A person standing next to a tent watching Grand Canyon National Park light up during sunrise
Patrick Cooley, Share the Experience
Get ready for your adventure by doing the following:
  • Condition your body and hike on local trails to get ready
  • Set up your tent in the backyard
  • Practice lighting your stove
  • Practice using the water pump
  • Break in those new hiking shoes by going on preparatory hikes
  • Brush up on wilderness and backcountry etiquette - Learn and practice Leave No Trace principles 
  • Learn how to dig a cathole – you'll be glad you did!

Choosing your destination

A backpacking hiking trail might be right in your backyard. National parks offer access to thousands of great trails, and any of these would make a great backcountry trip for a beginner:

Making the leap from hiker to backpacker is no small feat, but it brings a peace of mind and a sense of accomplishment that can only be found away from crowds, cars, and bustling campgrounds.  

Looking for more adventure? Learn more about how to start backpacking these trails like a pro

For additional inspiration, be sure to check out the backcountry camping section of our FREE “Gimme Shelter” Owner’s Guide.


one of the musts in az to do is Kaibab forest and the grand canyon. super stunning, and super challenging, the grand canyon, if you do the harder trails.
I am looking to do a 1-2 night beginner backpacking trip in Illinois. I am having trouble finding places that allow overnight backpacking. I am hoping someone here can help me out!
If you are in Southern Illinois, Land between the Lakes is not too far and it is good beginning backpacking.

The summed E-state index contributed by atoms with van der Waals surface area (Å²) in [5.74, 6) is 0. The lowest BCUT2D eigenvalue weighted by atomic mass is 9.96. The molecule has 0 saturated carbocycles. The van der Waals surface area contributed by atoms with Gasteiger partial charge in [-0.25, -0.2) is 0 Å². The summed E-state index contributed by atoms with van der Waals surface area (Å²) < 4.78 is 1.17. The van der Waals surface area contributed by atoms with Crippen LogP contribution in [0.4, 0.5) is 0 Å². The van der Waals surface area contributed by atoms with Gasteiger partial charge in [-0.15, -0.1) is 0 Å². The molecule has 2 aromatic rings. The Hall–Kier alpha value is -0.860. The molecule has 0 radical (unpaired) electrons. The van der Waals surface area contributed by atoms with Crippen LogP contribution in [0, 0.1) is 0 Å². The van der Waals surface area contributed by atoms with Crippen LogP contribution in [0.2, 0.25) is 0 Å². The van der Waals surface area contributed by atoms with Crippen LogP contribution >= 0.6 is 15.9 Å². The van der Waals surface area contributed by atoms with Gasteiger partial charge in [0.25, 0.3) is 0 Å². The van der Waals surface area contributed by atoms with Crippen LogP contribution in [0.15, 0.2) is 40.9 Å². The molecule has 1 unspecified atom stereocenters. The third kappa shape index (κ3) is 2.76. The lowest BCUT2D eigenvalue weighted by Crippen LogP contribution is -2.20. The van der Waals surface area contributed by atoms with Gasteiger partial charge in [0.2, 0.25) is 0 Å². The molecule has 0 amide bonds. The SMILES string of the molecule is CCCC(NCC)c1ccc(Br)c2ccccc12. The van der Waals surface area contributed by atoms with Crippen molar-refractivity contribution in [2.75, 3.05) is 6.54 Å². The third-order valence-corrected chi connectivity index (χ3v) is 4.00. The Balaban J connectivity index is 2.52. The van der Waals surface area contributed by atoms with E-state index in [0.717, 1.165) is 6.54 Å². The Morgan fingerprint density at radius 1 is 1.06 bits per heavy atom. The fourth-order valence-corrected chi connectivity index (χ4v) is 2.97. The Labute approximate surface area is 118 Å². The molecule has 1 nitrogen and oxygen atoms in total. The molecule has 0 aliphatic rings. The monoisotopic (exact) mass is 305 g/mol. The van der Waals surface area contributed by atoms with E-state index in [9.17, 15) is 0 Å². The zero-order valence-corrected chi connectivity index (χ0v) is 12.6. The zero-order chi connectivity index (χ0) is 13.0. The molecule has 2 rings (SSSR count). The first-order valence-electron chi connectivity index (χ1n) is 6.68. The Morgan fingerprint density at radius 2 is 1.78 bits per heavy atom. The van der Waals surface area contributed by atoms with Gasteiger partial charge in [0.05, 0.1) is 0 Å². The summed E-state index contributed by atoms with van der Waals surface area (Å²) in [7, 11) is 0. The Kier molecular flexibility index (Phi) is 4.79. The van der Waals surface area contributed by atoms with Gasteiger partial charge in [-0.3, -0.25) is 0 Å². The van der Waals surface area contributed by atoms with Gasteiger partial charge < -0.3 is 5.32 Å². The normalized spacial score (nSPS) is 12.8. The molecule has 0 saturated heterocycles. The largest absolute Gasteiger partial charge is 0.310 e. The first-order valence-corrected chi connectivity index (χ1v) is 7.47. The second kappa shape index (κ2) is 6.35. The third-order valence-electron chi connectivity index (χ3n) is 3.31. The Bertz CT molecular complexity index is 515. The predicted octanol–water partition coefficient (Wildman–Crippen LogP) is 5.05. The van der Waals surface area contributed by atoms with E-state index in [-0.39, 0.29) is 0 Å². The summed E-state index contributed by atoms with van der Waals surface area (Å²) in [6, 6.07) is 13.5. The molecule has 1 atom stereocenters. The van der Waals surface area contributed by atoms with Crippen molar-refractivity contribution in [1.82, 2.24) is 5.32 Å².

Thanks for this article! My daughter hikes with her two-year-old daughter and so do other people I know locally. I shared it on my facebook so others can read your great tips. I especially liked the ones about playing games on the trails and letting kids help with the preperation. Technology is a great thing but it’s good for everyone to get away from it on occcasion!
You can also rent gear if you don't want to own all the stuff year round! I've rented everything for a backpacking trip from a company called Coozie Outdoors, they shipped everything to my door!
Does anyone want to do a easy back country hike and camp? I want to do this with my 9 year old daughter but feel I would be more safe with at least another adult. My husband, other children and friends do not think this is fun stuff. I want to do this in nShenandoah national park.
I totally understand as a Mom why it can be intimidating or it may seem unsafe to camp alone. On the other hand I have never felt more accomplished in my life doing so. Crating a shelter, teaching my son about the land dos and don’ts, what animals are friendly which critters are venomous. He sees me as a wild momma now oafyer out many trips alone. Some of us camp because it helps with grief, other because no one else is interested. Never let your circumstance or those around you limit you from your potential. If you want to call with your child or children do it make a plan do your research and do it! They will become stronger and so will you! Be the wild mama your instincts tell you to be!
Hello - Did you ever make this trip? How did it go? Was it just the two of you?
Thanks! Comprehensive list for beginners, from my first backpacking trip, I overpacked with foods and all the training I did with backpack weeks before helped, I wish I had practiced cooking more with minimal stuff, anything tastes great in Wilderness , can't wait for my next backpacking trip.
Please thank the people who work so hard to keep the parks clean and inviting.